The last type which flourishes in our country includes both the conundrum and trick question. These involve a play on words, puns—some of them quite terrible—and the combination of farfetched and unrelated ideas. Most of the conundrums and trick questions are modern, within the last century at least, and include incredible items such as: When is a Scotchman like a donkey? (When he walks by the banks and braes.) What is the difference between a pretty girl and a mouse? (One charms he’s, and the other harms cheese.) If a horse and wagon come to $500, what will a load of wood come to? (Ashes.) Why do Pennsylvania farmers build their pigsties between the house and the barn? (For the pigs.) If a man is born in Turkey, grows up in Italy, comes to America, and dies in Chicago, what is he? (Dead.) If you were standing beside a donkey, what kind of fruit would you represent? (A pear.) Why is there no danger of starving in a desert? (Because of the sand which is under your feet.) What do people call little gray cats in Tennessee? (Kittens.) How many hard-boiled eggs could the giant Goliath eat on an empty stomach? (One. After that his stomach would not be empty.)

While some of these conundrums and trick questions may be amusing, they are all in the long run much less absorbing than the riddles and puzzles. In the case of the true riddle, the person questioned has an excellent opportunity of solving it if he devotes himself to working out the comparison or suggested action. In the riddle “A house full, a yard full, can’t catch a bowl full,” for example, the riddler is obviously describing something which exists in great quantity but which cannot be contained in a bowl. By trying not to fill his bowl with that something, even a youngster will eventually arrive at either smoke, fog or mist, or air. With the puzzle also the problem can be worked out in time, even if it becomes necessary to use pencil and paper. With the conundrum or trick question, however, the person questioned is likely to give up quickly, since he is aware from the start that he is being unfairly tricked and that his native wit is not being questioned. From the word go, he knows that he is stooge for the trickster.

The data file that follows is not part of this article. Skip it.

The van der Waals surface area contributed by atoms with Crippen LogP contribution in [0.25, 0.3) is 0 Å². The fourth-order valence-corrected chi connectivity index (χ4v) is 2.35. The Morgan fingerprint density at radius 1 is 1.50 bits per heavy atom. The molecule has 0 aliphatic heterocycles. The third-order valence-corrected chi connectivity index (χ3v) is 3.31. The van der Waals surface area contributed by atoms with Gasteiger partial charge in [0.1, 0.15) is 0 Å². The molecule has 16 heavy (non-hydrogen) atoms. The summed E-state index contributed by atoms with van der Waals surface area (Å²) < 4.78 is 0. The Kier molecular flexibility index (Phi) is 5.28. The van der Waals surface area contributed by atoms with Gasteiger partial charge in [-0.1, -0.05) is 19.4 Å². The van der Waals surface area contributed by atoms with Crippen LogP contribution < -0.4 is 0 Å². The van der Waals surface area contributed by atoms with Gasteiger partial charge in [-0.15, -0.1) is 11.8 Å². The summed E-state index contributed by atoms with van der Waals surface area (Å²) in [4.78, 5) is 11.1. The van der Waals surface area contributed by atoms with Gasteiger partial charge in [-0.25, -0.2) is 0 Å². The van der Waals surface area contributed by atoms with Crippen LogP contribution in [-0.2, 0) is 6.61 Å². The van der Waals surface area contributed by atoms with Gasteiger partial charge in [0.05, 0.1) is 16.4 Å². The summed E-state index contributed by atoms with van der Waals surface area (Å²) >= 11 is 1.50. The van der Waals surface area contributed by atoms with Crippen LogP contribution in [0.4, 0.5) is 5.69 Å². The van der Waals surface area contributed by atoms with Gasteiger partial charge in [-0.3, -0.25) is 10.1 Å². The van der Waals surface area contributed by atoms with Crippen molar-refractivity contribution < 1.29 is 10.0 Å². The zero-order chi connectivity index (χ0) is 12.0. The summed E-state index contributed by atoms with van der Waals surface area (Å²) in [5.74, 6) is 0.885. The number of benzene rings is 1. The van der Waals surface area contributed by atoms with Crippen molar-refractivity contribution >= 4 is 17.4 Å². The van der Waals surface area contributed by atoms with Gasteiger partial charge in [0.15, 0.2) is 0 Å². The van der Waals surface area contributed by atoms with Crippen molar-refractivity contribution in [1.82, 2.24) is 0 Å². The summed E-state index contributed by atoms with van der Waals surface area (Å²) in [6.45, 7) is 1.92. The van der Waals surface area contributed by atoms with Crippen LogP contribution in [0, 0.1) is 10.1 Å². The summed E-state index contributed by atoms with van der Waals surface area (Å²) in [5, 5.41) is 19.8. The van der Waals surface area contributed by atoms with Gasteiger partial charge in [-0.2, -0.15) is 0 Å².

The riddle game was fun, yes. But beyond that a child was led willy-nilly into the world of analogy, the world of “this is like that,” the realm of symbolism and poetry. It is a sure bet that Lincoln, Walt Whitman, Carl Sandburg, Robert Frost and comparable other Americans were brought up on riddles—even as you and I.

As a starter, these objects are found in most homes. All of them are likened to the human body, yet none of the answers are to be found there: What has hands and has no fingers? What has a face, but cannot see? (For both, the answer is a clock.) What has an eye, but cannot see? (A needle.) What has teeth, but cannot eat? (A comb.) What has a head, but has no hair? (A pin, or nail.) What has legs, but cannot walk? (A chair, bed, or table.) Four fingers and a thumb, yet flesh and bones have I none. (A glove.) As long as I eat, I live, but when I drink I die. (The fire on the hearth, or any fire.)

In the world of nature, where every child once was as much at home as in his own room, there is a wide selection. From them, these: It runs as smooth as any rhyme, loves to fall, but cannot climb. (A stream or river.) It lives in winter, dies in summer, and grows with its root upwards. (An icicle.) It stands on one leg with its heart in its head. (Lettuce, or cabbage.) First you see me in the grass dressed in yellow gay, next I am in dainty white, then I fly away. (A dandelion.) Green head, yellow toes, if you don’t tell me this riddle, I’ll ring your nose. (A duck.)


What city children would make of some of these I have no idea, and certainly this quite beautiful one from Illinois would stump all but the farm youngster: I washed my hands in water that never rained or run, I wiped my hands on silk that neither was woven nor spun. (I washed my hands in dew and wiped them on corn silk.) This sharp and humorous portrait would also have them puzzled: Two lookers, two crookers, four slanders, four down-hangers, and one switch-about. (A cow.)

The body supplies a goodly batch of answers for another group: A flock of sheep on a red hill, here they go, there they go, now they stand still. (Teeth and gums.) Riddle me, riddle me, what is that, over the head and under the hat? (Hair.) You don’t have it, you don’t want it, but if you did have it, you wouldn’t take a million dollars for it. (A bald head.) You feel it, but you have never seen it, and never will. (Your heart.) What is that which you cannot hold for five minutes, yet it is as light as a feather. (Your breath.)